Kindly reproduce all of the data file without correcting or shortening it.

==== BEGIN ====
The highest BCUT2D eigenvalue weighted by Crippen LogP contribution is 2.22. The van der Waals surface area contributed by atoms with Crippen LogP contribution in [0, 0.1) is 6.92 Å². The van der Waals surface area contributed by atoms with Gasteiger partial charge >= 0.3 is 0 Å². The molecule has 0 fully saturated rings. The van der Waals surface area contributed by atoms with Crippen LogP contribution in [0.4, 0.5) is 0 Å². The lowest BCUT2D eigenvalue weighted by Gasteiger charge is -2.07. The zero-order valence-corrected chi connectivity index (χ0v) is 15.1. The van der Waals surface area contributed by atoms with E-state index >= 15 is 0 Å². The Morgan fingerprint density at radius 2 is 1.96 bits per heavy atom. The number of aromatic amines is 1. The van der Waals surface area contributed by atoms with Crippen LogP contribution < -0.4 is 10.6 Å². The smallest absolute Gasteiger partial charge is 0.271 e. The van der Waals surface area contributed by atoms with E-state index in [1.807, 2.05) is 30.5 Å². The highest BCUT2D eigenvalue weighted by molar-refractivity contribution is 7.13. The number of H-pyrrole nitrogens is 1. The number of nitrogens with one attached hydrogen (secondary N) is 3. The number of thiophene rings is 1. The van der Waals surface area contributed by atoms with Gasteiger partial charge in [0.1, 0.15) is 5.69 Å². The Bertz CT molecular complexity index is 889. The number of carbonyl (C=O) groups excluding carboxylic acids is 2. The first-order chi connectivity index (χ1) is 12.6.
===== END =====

The highest BCUT2D eigenvalue weighted by Crippen LogP contribution is 2.22. The van der Waals surface area contributed by atoms with Crippen LogP contribution in [0, 0.1) is 6.92 Å². The van der Waals surface area contributed by atoms with Gasteiger partial charge >= 0.3 is 0 Å². The molecule has 0 fully saturated rings. The van der Waals surface area contributed by atoms with Crippen LogP contribution in [0.4, 0.5) is 0 Å². The lowest BCUT2D eigenvalue weighted by Gasteiger charge is -2.07. The zero-order valence-corrected chi connectivity index (χ0v) is 15.1. The van der Waals surface area contributed by atoms with E-state index >= 15 is 0 Å². The Morgan fingerprint density at radius 2 is 1.96 bits per heavy atom. The number of aromatic amines is 1. The van der Waals surface area contributed by atoms with Crippen LogP contribution < -0.4 is 10.6 Å². The smallest absolute Gasteiger partial charge is 0.271 e. The van der Waals surface area contributed by atoms with E-state index in [1.807, 2.05) is 30.5 Å². The highest BCUT2D eigenvalue weighted by molar-refractivity contribution is 7.13. The number of H-pyrrole nitrogens is 1. The number of nitrogens with one attached hydrogen (secondary N) is 3. The number of thiophene rings is 1. The van der Waals surface area contributed by atoms with Gasteiger partial charge in [0.1, 0.15) is 5.69 Å². The Bertz CT molecular complexity index is 889. The number of carbonyl (C=O) groups excluding carboxylic acids is 2. The first-order chi connectivity index (χ1) is 12.6.